Burr: Well, I think that's the question that this Administration needs to answer. We can independently voice what we think, but ultimately this is an Administration decision. It's odd to me that we were so quick to follow the events of Libya and to jump in when the Europeans saw genocide in Yugoslavia, they begged the United States to come. Well, what I see in Syria today is genocide, a government that just randomly slaughters its people. I don't think that we, the Europeans, the Asians or anybody in the world should sit idly by and watch that happen.
Jameson: You talk also about the missile launches in North Korea, specifically, and of course we are concerned that it is for nuclear reasons. India just launched a missile and said it would give it the capacity to hit major Chinese cities to counter China's dominance. Is there a concern there of aggression on Indian's part?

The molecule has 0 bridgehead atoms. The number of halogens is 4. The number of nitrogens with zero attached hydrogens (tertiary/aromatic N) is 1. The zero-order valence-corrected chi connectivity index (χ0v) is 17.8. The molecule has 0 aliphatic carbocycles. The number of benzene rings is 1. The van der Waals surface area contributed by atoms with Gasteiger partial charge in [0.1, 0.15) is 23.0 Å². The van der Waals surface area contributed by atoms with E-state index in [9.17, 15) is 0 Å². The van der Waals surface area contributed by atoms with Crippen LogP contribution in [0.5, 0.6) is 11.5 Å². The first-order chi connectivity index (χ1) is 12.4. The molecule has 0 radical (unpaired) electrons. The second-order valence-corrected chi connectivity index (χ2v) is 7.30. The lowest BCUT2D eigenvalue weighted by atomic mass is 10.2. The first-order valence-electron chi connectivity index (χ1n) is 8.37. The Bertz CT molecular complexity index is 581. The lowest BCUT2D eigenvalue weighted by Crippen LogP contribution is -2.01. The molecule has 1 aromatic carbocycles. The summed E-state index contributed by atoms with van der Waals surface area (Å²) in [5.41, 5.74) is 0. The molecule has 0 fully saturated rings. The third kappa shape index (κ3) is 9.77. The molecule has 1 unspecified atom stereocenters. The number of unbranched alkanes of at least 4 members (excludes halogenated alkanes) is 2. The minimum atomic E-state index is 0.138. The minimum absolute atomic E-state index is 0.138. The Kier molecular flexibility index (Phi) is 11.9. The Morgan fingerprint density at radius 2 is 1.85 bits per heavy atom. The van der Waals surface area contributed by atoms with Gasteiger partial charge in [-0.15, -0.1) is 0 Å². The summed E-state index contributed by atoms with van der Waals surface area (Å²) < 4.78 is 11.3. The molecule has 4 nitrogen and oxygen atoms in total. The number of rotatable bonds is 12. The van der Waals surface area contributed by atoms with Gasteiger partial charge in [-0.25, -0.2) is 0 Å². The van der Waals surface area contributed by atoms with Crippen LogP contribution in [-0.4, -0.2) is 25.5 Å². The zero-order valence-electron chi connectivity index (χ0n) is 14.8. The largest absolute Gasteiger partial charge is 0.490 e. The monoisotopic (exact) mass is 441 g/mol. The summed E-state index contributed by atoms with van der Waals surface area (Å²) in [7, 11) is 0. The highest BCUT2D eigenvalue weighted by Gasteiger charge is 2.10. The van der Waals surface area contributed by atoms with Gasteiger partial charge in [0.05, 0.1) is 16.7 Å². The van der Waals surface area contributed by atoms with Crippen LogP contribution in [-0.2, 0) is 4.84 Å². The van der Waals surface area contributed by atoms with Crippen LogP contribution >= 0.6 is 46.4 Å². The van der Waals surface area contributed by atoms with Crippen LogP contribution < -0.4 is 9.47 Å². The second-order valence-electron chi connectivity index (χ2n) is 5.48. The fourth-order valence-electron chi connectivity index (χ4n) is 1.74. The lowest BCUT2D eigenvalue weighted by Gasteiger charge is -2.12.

Burr: Oh, I think there's a concern of escalation everywhere in the world, as we continue to have a debate that will last for probably two years about our future in Afghanistan. One of the things the American people need begin to focus on is asking the question, when we leave Afghanistan, what happens in Pakistan and Iran? When we're no longer a force that attracts the attention in the region, does that open up the door for Pakistan to then look back at India and for that conflict to flare up? There's reasons for every decision that the United States makes. Not all of them are obvious to begin with, but ultimately I think that our global policy has to be to try to extend stability in as many places in the world as we possibly can, and sometimes that has a cost.